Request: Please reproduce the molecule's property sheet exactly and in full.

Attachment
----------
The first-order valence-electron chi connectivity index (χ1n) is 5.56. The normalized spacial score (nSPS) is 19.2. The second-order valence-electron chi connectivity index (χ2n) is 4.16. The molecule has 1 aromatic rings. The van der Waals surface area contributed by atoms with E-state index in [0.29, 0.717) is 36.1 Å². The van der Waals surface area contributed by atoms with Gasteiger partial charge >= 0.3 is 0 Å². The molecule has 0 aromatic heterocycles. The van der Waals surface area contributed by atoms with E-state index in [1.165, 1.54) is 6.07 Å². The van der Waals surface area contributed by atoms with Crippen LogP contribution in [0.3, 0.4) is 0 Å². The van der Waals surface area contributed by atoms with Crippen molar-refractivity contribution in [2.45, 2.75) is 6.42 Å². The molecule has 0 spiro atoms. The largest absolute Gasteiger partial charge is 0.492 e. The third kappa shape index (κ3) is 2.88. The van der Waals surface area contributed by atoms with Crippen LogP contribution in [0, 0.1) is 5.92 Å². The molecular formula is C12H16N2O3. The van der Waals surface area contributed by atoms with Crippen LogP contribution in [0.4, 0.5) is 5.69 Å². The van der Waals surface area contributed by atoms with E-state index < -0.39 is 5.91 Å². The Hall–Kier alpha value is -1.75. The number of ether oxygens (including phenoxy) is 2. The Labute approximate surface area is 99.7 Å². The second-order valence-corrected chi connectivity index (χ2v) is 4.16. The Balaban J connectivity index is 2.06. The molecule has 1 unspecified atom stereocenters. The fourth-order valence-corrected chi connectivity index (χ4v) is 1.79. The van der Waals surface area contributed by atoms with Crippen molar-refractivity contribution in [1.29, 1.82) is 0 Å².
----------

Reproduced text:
The first-order valence-electron chi connectivity index (χ1n) is 5.56. The normalized spacial score (nSPS) is 19.2. The second-order valence-electron chi connectivity index (χ2n) is 4.16. The molecule has 1 aromatic rings. The van der Waals surface area contributed by atoms with E-state index in [0.29, 0.717) is 36.1 Å². The van der Waals surface area contributed by atoms with Gasteiger partial charge >= 0.3 is 0 Å². The molecule has 0 aromatic heterocycles. The van der Waals surface area contributed by atoms with E-state index in [1.165, 1.54) is 6.07 Å². The van der Waals surface area contributed by atoms with Crippen LogP contribution in [0.3, 0.4) is 0 Å². The van der Waals surface area contributed by atoms with Crippen molar-refractivity contribution in [2.45, 2.75) is 6.42 Å². The molecule has 0 spiro atoms. The largest absolute Gasteiger partial charge is 0.492 e. The third kappa shape index (κ3) is 2.88. The van der Waals surface area contributed by atoms with Crippen LogP contribution in [0, 0.1) is 5.92 Å². The molecular formula is C12H16N2O3. The van der Waals surface area contributed by atoms with Crippen LogP contribution in [0.4, 0.5) is 5.69 Å². The van der Waals surface area contributed by atoms with E-state index < -0.39 is 5.91 Å². The Hall–Kier alpha value is -1.75. The number of ether oxygens (including phenoxy) is 2. The Labute approximate surface area is 99.7 Å². The second-order valence-corrected chi connectivity index (χ2v) is 4.16. The Balaban J connectivity index is 2.06. The molecule has 1 unspecified atom stereocenters. The fourth-order valence-corrected chi connectivity index (χ4v) is 1.79. The van der Waals surface area contributed by atoms with Crippen molar-refractivity contribution in [1.29, 1.82) is 0 Å².